The Story of the 1990 Topps George Bush Baseball Card

The Story of the 1990 Topps George Bush Baseball Card

Back when George Bush was President (George H.W. Bush, that is), Topps produced a baseball card specifically for the Commander in Chief. The rarity generated a lot of buzz at the time. As the years have passed, the 1990 Topps George Bush baseball card has become a piece of hobby history that most collectors can only dream of owning.

 1990 Topps George Bush Baseball Card History

According to the debut issue of Topps Magazine, the card came about when one of the President's grandsons pondered why his grandpa never had a baseball card. President Bush played baseball growing up and was the captain of the Yale team that reached the College World Series in 1948. Topps proceeded to make a special card featuring a young Bush in his Yale uniform. It carries the same design as the regular 1990 Topps Baseball set.

The back includes available stats from Bush's time with the Yale team in 1947 and 1948.

In December 1989, Arthur Shorin, the company's chairman, presented a binder of the 1990 Topps George Bush baseball cards to the President at the White House.

Questions about the Rarity

An article in the second issue of Topps Magazine said the 1990 Topps George Bush (#USA1) had a print run of 100 cards. It is not known if Topps held onto any copies other than one Shorin had autographed during his meeting with the President. It was also reported that at least one copy made its way into packs. A People Magazine piece from 1990 cites how a collector claims to have pulled one from a pack they bought at an Illinois card shop.

PSA has unraveled a bit more of the mystery behind the card, discovering there is an easy way to tell if the card was presented to President Bush. White House copies have a layer of coating, making it appear glossy. Those that came from elsewhere do not. That's not to say versions without the coating are necessarily fake, but they weren't among those given to the President. PSA says that this also points to more than the 100 stated 1990 Topps Baseball George Bush cards being in existence. PSA estimates one former Topps employee brought about 70 copies onto the secondary market and there are bound to be others. Nevertheless, the card is still exceptionally rare.

In the years since, several of the cards have entered the market. Most of these have been professionally graded. Already ultra-rare, versions in top condition are even rarer. A BGS 9 sold for $8,655 in February 2018 and lower grades can approach $1,000 or more.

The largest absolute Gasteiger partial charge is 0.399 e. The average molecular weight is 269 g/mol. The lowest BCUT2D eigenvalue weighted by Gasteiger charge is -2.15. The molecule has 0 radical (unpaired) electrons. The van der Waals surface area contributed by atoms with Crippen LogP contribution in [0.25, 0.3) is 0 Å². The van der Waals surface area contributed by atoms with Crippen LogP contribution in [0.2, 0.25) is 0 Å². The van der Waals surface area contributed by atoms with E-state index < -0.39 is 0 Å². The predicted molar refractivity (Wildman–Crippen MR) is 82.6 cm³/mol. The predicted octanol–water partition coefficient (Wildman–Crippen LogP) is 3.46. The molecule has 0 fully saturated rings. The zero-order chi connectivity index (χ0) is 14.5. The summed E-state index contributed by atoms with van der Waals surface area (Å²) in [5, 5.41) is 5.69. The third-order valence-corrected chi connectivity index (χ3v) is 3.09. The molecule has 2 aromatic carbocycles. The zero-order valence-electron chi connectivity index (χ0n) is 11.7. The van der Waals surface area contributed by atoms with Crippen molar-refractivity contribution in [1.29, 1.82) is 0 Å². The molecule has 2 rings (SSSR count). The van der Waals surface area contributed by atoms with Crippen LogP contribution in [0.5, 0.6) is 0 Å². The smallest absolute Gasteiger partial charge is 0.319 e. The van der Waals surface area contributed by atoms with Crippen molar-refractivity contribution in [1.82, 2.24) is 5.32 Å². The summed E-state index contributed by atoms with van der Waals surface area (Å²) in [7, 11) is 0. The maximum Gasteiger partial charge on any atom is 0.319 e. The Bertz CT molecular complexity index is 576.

See available Topps 1990 George Bush cards on eBay.

Other George Bush Cards

A year after the 1990 card was issued, regular collectors got their chance at George Bush cards when Topps made 1991 Operation Desert Storm. Since then, the President has appeared in lots of sets, including autograph and memorabilia version in a couple of Topps and Donruss/Panini products.

Collectors finally got a more realistic shot at pulling a "1990" Topps George Bush baseball card from a pack in 2013 Topps Archives Baseball, or at least a reprint. Topps included it in the 2013 Topps Archives New Errors insert. The only thing is it's not the same card. This new version uses the same 1990 design but pictures the other President Bush, his son, George W. Bush.

The younger Bush made several other cardboard appearances, as well, including the infamous 2007 Topps card with Derek Jeter and Mickey Mantle.

2007 Topps Derek Jeter

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Ryan Cracknell

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Ryan is a former member of The Cardboard Connection Writing Staff.   His collecting origins began with winter bike rides to the corner store, tossing a couple of quarters onto the counter and peddling home with a couple packs of O-Pee-Chee hockey in his pocket. Today, he continues to build sets, go after inserts with cool technologies, chase Montreal Expos and finish off his John Jaha master collection.

User Comments

  1. I HAVE ONE OF THOSE RARE CARDS PLEASE CALL ME IF YOU ARE INTERESTED 559 312 8062

  2. Look at the cards former President Bush is holding in his hand.. you can see the ones in the binder are the 1990 Topps card, but if he is holding copies of the 1990 Topps card in his hand, the backs appear to be different than the one shown above.

  3. Jonathan, those are probably the three copies of the Arthur Shorin card traded by Mr. Shorin himself to the President in exchange for 1 of the glossy Bush cards with an autograph.

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